Composer/librettist Andrew Lippa is probably best known for his adaptation of THE WILD PARTY and for writing the score of THE ADDAMS FAMILY, which recently opened on Broadway and stars Bebe Neuwirth and Nathan Lane. But before either show, Lippa had made his name in modern musical theatre with his two-person show, JOHN & JEN.
That JOHN & JEN is a two-person show already sets it apart. But while two-person shows tend to be one acts with a run time of about 90 minutes – such as Jason Robert Brown’s THE LAST FIVE YEARS – JOHN & JEN is a full-length show with an intermission.
Additionally, while both actors have equal amount of material to perform, the show – despite its title – is more Jen’s story than John’s. Jen is our introduction to the world of the show; she sings first in the prologue, and when we first officially meet the characters, we see newborn John through Jen’s six-year-old eyes. “I’ll make sure you’re happy,” she promises, “as safe as you can be.” This moment marks the start of Jen’s trajectory throughout the show, as her need to project John from their abusive father drives her character in the first act. John and Jen have typical sibling spats, of course; Jen tries to distance herself from John at her high school basketball game by not allowing him to talk, for instance. But overall, Jen assumes an incredibly maternal role towards John…until she leaves for college.
“All my life you’ve been telling me that you’d stick by me, that we’d be together, and now you’re leaving me,” John accuses his sister. Jen, however, is not about to give up her chance to escape. “I thought you of all people understood how badly I gotta get out of here!” she snaps. “I can’t hold your hand forever!” Jen ends up staying away from her family for several years, not returning until John is 18 and she’s 24. Over the years, John has become more like their father: “Dad says he thinks I’d make a good soldier,” he writes in a letter to Jen,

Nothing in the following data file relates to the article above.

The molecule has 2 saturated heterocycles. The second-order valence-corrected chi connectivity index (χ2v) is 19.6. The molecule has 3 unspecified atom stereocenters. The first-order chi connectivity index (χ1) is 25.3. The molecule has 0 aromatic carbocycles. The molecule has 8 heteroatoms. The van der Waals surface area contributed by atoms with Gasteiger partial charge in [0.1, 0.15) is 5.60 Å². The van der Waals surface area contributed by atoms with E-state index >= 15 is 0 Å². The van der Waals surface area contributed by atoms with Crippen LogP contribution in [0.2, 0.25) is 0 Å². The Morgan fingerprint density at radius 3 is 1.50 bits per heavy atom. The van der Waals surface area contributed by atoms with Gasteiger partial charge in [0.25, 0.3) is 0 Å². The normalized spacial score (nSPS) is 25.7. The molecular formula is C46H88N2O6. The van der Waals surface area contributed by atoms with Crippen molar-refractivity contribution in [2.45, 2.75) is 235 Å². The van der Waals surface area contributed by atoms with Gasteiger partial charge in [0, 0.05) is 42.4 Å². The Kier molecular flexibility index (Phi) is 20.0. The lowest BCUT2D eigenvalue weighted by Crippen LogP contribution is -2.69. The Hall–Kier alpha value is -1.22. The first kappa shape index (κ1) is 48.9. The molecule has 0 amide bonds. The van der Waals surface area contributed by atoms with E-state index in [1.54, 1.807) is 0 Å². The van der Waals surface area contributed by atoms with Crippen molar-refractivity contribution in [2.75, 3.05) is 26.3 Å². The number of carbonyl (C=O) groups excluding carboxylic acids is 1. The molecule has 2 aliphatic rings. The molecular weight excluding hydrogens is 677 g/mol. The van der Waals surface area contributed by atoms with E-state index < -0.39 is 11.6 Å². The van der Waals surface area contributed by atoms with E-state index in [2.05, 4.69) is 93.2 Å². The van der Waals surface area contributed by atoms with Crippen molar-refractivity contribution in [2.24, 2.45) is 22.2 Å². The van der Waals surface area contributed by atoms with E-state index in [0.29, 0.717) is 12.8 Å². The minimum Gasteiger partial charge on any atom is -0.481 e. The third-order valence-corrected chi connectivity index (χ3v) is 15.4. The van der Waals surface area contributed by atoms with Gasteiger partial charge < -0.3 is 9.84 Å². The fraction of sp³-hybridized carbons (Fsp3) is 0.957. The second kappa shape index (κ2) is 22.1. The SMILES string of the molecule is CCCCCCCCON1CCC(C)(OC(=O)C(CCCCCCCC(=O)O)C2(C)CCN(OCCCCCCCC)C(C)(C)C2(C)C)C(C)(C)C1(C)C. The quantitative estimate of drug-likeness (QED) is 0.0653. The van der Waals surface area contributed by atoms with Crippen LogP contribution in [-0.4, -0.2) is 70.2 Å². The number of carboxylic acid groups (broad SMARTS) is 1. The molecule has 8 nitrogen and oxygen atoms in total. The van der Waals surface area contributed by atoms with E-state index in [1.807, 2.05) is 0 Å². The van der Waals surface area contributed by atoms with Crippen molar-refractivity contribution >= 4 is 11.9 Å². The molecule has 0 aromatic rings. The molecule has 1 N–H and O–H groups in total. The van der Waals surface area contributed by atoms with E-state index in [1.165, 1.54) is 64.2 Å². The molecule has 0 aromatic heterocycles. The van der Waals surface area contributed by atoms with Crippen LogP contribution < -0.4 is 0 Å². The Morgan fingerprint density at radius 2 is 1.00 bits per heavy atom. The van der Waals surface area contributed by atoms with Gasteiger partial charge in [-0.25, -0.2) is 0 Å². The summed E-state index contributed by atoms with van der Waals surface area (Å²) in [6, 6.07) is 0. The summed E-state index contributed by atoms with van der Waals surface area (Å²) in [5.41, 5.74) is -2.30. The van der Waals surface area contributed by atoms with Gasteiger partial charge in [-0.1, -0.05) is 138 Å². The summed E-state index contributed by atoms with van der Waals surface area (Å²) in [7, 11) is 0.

“And in two months I’ll finally
Make him proud of me.
I’m gonna join the navy.”
Jen disapproves of John’s transformation, telling him she “never should have left you out of my sight…One of those John Wayne army men/Chin uptight.” Likewise, John is not thrilled with Jen’s hippie sensibility, suspecting that her ardent opposition to the Vietnam War is simply another way for her to hurt their father. Hearing that Jen and her boyfriend are moving to Canada to avoid the draft is the last straw for John, and Jen leaves before they resolve their fight.
John’s death in Vietnam two years later ends the first act, setting the stage for Jen’s arc in Act 2. Here, the actor playing Jen’s brother John plays her son – also named John. Jen, as a mother who sees her son as chance to redeem herself for her callous treatment of her brother, transfers her pledge of protection onto this new John. “I’ve got his old clothes/Up in the attic,” she tells her son, “You’re gonna fit them – just right, just right.” Jen attempts to mold her son into her brother, from dressing him in her brother’s clothes to encouraging him a little too enthusiastically to play baseball, a game her brother John loved. But just as college came between brother and sister, it comes between mother and son. Jen, afraid to let John out of her sight, is furious over his decision to turn down Columbia and stay with her instead. Only this time, Jen recognizes that her overcompensation has put her in danger of losing her son, just as she lost her brother. “I pushed you too hard,” she admits,
“I loved you too strong,
I went for it all
But I somehow went wrong,
That was my way…
I need time to learn
And the room to go wrong.
But I will go right,
Piece by piece, day by day.”
Twenty years later, Jen has finally found peace after her brother’s death, and has begun to understand that the best she could do for both Johns would be to let her son find his own way.